Tarutino Maneuver of 1812

The following article is from The Great Soviet Encyclopedia (1979). It might be outdated or ideologically biased.

Tarutino Maneuver of 1812


a maneuver of the Russian Army performed from Moscow to the village of Tarutino under the command of Field Marshal M. I. Kutuzov from September 5 to September 21 (September 17 to October 3) during the Patriotic War of 1812.

Kutuzov devised the plan for the maneuver when it became evident to him that it was impossible to defend Moscow with the available forces. It was necessary to disengage from the enemy and occupy a position that would protect the Russian supply bases in Tula and Kaluga and threaten Napoleon’s operational lines, in order to gain time and create the conditions for assuming the counteroffensive. On September 2 (14), the Russian Army left Moscow and, after making two marches along the Riazan’ road and crossing the Moskva River at the Borovskii crossing, unexpectedly (for the enemy) turned to the west. This maneuver, completed under the cover of the rearguard under General N. N. Raevskii, was not immediately noticed by the French. The cossacks of the rear guard successfully completed a decoy withdrawal along the Riazan’ road to divert the cavalry of Marshal J. Murat, who only on September 12 (24) came upon the Russian troops near Podol’sk. During this time, the Russian Army made a forced march under cover of the Pakhra River and advanced to Podol’sk and along the Old Kaluga road to Krasnaia Pakhra, arriving there September 9 (21); after turning to the southwest, the troops fell back to the Nara River and on September 21 (October 3) halted at the Tarutino camp.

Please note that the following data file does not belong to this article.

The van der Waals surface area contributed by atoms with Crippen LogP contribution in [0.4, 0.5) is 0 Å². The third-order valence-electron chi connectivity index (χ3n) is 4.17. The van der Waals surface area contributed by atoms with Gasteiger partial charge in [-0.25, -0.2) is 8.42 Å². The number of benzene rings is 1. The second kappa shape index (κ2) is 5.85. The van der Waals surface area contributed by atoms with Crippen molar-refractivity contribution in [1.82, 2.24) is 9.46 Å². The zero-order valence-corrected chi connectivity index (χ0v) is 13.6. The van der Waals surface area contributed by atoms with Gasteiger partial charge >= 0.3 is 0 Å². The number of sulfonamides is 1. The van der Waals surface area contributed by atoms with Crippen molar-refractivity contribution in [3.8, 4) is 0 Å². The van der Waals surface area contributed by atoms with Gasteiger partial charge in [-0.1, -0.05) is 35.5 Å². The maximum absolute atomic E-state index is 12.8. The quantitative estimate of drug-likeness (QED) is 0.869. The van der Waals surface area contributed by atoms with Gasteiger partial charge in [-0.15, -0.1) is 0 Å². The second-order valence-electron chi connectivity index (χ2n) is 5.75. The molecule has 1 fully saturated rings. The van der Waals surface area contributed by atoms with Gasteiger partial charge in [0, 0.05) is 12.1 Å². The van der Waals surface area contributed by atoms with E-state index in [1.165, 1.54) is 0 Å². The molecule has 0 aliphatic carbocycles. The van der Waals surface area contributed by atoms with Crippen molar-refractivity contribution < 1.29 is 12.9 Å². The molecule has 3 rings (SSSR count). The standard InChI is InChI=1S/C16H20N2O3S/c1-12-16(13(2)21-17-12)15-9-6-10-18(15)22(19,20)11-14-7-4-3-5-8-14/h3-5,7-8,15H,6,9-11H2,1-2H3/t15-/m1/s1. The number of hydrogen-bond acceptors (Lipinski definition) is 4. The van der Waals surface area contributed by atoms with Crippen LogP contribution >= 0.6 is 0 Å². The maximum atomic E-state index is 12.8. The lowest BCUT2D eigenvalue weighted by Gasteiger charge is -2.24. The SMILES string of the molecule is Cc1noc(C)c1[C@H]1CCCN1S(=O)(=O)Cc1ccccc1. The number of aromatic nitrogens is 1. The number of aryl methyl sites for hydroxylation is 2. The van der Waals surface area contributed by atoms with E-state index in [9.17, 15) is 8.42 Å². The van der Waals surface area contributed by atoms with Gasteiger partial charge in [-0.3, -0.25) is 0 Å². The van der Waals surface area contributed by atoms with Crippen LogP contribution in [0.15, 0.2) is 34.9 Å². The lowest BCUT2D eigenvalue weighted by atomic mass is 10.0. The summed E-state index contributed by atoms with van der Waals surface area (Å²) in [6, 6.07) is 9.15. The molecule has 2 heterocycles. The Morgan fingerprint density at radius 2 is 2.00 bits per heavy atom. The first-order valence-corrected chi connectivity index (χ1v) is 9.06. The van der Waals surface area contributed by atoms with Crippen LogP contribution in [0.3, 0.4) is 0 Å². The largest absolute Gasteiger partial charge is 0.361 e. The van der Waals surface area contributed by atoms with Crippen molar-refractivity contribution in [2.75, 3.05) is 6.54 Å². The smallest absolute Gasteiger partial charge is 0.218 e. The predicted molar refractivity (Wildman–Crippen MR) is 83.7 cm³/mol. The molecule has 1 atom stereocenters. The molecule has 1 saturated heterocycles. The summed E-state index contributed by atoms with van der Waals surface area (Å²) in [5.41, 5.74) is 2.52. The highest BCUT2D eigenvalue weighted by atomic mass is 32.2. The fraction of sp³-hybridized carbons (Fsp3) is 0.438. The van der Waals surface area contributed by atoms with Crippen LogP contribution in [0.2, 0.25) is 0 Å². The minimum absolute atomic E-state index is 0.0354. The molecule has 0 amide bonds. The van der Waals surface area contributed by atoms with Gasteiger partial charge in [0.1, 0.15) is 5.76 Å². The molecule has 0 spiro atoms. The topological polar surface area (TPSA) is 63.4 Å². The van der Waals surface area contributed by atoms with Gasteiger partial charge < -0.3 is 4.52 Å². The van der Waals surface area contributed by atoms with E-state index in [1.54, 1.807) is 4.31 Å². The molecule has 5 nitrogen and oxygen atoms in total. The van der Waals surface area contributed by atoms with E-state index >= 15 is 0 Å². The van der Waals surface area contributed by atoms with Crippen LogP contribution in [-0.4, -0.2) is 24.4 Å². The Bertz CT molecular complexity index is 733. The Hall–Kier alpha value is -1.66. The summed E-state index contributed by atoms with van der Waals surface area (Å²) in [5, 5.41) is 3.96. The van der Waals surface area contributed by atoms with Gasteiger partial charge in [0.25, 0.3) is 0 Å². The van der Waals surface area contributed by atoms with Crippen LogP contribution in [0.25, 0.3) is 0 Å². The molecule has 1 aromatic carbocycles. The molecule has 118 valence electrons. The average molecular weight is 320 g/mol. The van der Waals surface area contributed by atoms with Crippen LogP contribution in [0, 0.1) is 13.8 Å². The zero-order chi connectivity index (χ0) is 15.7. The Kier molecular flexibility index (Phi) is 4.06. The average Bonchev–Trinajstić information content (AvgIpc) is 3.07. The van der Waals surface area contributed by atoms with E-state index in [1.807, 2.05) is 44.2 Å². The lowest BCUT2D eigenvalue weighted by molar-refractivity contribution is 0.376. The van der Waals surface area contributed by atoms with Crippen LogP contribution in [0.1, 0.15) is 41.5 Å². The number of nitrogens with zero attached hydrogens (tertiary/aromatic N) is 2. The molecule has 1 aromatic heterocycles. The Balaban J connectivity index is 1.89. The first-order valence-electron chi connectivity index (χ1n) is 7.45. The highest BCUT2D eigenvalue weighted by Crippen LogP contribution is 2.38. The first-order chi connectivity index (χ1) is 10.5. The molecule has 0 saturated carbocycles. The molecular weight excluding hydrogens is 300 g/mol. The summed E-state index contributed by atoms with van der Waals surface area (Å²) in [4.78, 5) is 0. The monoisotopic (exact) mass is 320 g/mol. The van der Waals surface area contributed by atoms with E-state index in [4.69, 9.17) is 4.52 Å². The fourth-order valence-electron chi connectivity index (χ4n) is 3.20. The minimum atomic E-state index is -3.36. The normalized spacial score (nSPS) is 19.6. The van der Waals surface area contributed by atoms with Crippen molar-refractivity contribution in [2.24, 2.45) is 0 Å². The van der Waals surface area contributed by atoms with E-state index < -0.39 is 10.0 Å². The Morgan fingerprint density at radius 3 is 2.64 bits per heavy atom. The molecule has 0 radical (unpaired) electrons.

As a result of the Tarutino maneuver of 1812, which was a brilliant example of Kutuzov’s military leadership, the Russian Army escaped from the enemy and occupied an advantageous position for preparing and launching a counteroffensive.

The Great Soviet Encyclopedia, 3rd Edition (1970-1979). © 2010 The Gale Group, Inc. All rights reserved.